For the growing chorus of politicians who think that Medicare Part D should look more like the benefits offered by the VA, consider the following …
(1) A study by Professor Frank Lichtenberg of Columbia University found that the majority of the VA National Formulary’s drugs are more than 8 years old, with just 19% of its prescription drugs approved since 2000 and 38% of prescription drugs approved between 1990-2000.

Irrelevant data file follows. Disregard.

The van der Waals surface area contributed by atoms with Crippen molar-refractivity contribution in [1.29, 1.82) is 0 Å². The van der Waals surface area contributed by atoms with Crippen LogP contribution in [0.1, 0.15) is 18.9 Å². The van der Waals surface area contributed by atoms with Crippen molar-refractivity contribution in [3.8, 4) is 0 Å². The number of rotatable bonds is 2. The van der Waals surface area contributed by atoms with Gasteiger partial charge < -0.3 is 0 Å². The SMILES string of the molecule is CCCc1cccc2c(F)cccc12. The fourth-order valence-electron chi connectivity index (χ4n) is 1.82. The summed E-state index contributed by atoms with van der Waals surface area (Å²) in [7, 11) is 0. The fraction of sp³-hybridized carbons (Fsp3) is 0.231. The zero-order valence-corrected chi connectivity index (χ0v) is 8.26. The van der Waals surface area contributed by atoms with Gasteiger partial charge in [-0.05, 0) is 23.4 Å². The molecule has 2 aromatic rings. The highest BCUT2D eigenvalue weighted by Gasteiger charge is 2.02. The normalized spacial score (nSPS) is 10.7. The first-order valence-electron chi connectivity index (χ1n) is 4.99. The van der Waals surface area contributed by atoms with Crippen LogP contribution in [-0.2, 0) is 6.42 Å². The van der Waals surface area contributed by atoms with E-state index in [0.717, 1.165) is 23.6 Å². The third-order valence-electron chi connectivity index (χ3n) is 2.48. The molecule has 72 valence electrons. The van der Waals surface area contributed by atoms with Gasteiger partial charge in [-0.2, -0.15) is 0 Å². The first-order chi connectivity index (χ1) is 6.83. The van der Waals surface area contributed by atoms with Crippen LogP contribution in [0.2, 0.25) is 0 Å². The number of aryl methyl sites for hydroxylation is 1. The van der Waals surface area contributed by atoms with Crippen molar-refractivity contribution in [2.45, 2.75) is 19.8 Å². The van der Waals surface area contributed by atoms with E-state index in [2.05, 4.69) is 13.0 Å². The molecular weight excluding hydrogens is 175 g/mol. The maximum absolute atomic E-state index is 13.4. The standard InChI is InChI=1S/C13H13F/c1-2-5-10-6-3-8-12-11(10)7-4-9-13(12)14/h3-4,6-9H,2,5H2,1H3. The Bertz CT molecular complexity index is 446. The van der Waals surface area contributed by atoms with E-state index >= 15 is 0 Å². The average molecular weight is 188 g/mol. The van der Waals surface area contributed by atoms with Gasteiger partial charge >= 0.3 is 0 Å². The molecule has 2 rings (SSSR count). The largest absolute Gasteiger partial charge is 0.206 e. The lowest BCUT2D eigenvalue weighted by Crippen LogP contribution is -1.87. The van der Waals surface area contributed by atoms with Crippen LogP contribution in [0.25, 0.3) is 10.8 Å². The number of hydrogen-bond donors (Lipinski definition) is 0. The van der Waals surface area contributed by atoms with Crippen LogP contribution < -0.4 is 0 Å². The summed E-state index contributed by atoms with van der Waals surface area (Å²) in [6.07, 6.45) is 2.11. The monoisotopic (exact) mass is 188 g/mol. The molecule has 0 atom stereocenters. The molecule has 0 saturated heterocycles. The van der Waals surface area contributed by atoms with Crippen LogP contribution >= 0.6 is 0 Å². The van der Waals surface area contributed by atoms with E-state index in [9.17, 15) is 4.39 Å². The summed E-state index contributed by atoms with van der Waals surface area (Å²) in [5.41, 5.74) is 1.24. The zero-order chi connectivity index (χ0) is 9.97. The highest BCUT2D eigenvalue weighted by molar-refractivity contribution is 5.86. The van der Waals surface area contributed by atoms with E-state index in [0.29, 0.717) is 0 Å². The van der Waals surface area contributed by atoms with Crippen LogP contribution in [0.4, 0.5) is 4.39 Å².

(2) The VA imposes an automatic one-year hold on most new medicines while it “studies” the effects.” For many important medicines such as Gleevec for stomach cancer or drugs for mental illness, patients must “fail first” on a cheaper drug before they get a breakthrough.
(3) Lichtenberg found that veterans’ life expectancy increased significantly before the National Formulary was introduced (between 1991-1997)) but did not increase and may have declined after the National Formulary was introduced (between 1997-2002). Yet, the life expectancy of all U.S. males increased both before and after 1997.